The purpose of estate planning is to lessen the burden on your family and loved ones by having a plan that conforms to your wishes and substantially or entirely avoids probate. Probate is the court-supervised, legal process that determines the validity of a will, settles all claims on the estate, calculates tax liabilities, and distributes the remaining assets to any legitimate heirs. A personal representative is appointed to handle the estate administration. In most cases in Florida, probate lasts six to eight months. It is not unusual for the probate courts to freeze assets for weeks or even months while trying to determine the proper disposition of the estate. While probate may be not be completely avoided in some cases, especially in large estates, there are ways to properly distribute your assets while living. Having a will does not avoid probate. The rule is generally stated as this: Avoidance of probate can only be assured by arranging your assets so that there is nothing in your name that does not automatically pass to someone else at your death.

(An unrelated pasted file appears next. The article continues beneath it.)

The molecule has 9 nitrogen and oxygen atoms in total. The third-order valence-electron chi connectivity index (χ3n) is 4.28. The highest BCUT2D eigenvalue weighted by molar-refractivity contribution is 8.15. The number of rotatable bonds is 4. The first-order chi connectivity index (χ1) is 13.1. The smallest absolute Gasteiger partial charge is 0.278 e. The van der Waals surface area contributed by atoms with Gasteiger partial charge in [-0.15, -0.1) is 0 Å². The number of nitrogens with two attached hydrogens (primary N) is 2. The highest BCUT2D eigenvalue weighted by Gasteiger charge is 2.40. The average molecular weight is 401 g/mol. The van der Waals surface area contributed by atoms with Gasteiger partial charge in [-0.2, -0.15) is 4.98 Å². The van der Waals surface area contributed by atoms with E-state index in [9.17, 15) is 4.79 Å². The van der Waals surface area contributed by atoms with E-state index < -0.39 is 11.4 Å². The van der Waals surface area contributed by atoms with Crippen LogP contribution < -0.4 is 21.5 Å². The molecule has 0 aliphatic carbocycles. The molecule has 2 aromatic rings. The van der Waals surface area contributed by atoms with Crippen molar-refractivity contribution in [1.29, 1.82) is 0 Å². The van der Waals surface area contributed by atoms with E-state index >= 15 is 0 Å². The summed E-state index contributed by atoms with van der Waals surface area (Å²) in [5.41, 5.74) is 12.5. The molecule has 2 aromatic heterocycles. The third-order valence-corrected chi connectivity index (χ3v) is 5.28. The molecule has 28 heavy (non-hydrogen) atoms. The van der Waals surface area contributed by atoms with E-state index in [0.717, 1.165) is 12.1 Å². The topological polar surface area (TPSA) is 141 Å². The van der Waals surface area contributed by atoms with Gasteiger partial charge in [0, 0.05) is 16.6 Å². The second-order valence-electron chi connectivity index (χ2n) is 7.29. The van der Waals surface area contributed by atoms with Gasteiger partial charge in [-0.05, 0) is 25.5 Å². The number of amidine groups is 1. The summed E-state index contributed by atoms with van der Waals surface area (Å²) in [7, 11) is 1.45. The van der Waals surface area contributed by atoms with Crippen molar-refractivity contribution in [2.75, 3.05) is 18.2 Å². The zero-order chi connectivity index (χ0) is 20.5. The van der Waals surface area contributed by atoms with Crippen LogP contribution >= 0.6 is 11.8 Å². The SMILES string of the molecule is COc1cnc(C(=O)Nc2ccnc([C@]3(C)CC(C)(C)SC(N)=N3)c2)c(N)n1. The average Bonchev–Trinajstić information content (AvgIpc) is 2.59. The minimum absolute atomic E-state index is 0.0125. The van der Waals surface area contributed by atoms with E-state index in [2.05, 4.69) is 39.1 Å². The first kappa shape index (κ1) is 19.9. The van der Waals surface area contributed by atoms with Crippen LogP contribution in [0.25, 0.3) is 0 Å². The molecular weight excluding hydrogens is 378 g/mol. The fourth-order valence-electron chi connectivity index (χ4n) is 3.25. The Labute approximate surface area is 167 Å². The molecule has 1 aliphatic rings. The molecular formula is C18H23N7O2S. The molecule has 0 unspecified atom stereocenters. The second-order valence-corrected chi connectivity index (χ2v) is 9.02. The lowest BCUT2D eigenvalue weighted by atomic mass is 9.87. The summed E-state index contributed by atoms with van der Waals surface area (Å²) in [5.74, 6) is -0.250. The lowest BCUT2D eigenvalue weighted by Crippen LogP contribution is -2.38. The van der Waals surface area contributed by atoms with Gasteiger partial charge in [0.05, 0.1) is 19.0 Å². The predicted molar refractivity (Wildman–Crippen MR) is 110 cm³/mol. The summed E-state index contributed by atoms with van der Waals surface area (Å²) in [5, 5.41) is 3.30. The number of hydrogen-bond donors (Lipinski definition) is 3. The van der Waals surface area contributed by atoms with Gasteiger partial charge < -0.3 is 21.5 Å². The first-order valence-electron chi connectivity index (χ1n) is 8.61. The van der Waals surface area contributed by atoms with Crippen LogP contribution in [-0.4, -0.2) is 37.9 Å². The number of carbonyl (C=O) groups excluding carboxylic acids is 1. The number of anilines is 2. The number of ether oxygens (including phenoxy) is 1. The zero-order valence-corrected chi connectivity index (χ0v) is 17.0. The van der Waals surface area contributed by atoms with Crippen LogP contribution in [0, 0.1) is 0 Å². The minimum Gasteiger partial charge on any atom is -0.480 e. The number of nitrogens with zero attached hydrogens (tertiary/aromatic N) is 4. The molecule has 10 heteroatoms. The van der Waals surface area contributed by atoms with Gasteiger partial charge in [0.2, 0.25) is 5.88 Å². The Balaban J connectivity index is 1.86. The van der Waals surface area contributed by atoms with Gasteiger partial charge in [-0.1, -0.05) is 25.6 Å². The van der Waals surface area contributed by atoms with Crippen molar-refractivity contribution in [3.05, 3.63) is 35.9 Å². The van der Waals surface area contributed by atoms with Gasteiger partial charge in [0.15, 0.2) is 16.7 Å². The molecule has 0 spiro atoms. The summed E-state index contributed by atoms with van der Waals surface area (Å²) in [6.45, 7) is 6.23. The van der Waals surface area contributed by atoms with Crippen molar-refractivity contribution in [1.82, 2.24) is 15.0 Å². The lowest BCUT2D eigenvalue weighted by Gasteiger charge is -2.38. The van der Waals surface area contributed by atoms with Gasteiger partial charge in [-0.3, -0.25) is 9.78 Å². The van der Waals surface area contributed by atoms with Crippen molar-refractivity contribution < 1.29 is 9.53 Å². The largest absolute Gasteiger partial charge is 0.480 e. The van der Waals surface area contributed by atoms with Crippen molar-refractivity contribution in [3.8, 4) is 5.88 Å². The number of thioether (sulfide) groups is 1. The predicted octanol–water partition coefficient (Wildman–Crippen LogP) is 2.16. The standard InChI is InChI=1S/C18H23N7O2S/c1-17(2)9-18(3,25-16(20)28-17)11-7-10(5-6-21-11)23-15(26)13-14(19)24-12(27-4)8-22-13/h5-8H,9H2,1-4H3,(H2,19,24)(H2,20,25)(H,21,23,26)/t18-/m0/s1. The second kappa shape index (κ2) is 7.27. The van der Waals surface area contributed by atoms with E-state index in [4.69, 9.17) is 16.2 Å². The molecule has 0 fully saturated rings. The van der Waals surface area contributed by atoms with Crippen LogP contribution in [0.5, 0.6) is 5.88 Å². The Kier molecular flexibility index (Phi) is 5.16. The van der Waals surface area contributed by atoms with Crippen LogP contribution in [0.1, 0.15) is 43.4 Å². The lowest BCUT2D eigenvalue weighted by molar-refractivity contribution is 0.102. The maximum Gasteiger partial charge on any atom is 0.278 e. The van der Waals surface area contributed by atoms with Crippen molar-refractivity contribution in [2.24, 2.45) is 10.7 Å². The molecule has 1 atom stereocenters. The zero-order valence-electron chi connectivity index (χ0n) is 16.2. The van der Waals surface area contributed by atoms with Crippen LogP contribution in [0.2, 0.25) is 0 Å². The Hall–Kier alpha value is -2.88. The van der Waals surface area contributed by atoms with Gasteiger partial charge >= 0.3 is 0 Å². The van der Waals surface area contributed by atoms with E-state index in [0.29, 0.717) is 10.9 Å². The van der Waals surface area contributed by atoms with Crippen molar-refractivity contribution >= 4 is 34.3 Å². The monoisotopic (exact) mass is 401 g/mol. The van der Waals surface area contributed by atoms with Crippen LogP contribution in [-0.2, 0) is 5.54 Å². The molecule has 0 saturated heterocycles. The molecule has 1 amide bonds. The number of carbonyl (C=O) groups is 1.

An example of a valuable estate planning tool is a revocable living trust. This tool can enable an individual to avoid the probate process while saving money and time upon the individual’s death. As the name implies, revocable trusts may be modified and are fully revocable at the request of the trust creator, known as the grantor or settlor. A trust document is similar to a will and names a trustee after your death (this person is the successor if you elect to serve as initial trustee during your lifetime). The trustee is responsible for the management of the trust assets. A revocable trust avoids probate by effecting the transfer of assets during your lifetime to the trustee. At your death, all of your assets will have already been transferred into your trust (“funding the trust”) or otherwise titled as non-probate assets. On paper, you will not own anything at your death, even though you had the same rights of ownership throughout your lifetime. Living trusts are effective upon creation and will remain in force throughout your lifetime, in the event you become mentally incapacitated, and after your death. Beyond avoiding probate, this powerful estate planning tool keeps your estate plan private because it keeps your final wishes outside of Florida’s public probate court records.